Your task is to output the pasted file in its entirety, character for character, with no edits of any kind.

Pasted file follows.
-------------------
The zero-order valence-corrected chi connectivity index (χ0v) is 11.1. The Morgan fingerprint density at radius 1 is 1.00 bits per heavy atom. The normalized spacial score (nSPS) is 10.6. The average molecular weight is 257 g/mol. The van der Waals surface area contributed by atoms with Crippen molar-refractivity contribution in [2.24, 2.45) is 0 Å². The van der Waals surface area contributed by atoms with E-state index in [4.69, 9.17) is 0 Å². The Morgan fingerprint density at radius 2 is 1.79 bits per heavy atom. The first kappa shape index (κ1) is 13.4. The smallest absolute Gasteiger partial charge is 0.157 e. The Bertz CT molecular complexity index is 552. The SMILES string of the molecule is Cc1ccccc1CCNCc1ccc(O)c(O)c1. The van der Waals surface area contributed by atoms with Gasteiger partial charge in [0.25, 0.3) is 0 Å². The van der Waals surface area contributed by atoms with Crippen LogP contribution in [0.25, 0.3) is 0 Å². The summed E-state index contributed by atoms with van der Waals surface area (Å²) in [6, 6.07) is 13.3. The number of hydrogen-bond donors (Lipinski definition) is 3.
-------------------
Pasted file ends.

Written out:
The zero-order valence-corrected chi connectivity index (χ0v) is 11.1. The Morgan fingerprint density at radius 1 is 1.00 bits per heavy atom. The normalized spacial score (nSPS) is 10.6. The average molecular weight is 257 g/mol. The van der Waals surface area contributed by atoms with Crippen molar-refractivity contribution in [2.24, 2.45) is 0 Å². The van der Waals surface area contributed by atoms with E-state index in [4.69, 9.17) is 0 Å². The Morgan fingerprint density at radius 2 is 1.79 bits per heavy atom. The first kappa shape index (κ1) is 13.4. The smallest absolute Gasteiger partial charge is 0.157 e. The Bertz CT molecular complexity index is 552. The SMILES string of the molecule is Cc1ccccc1CCNCc1ccc(O)c(O)c1. The van der Waals surface area contributed by atoms with Gasteiger partial charge in [0.25, 0.3) is 0 Å². The van der Waals surface area contributed by atoms with Crippen LogP contribution in [0.25, 0.3) is 0 Å². The summed E-state index contributed by atoms with van der Waals surface area (Å²) in [6, 6.07) is 13.3. The number of hydrogen-bond donors (Lipinski definition) is 3.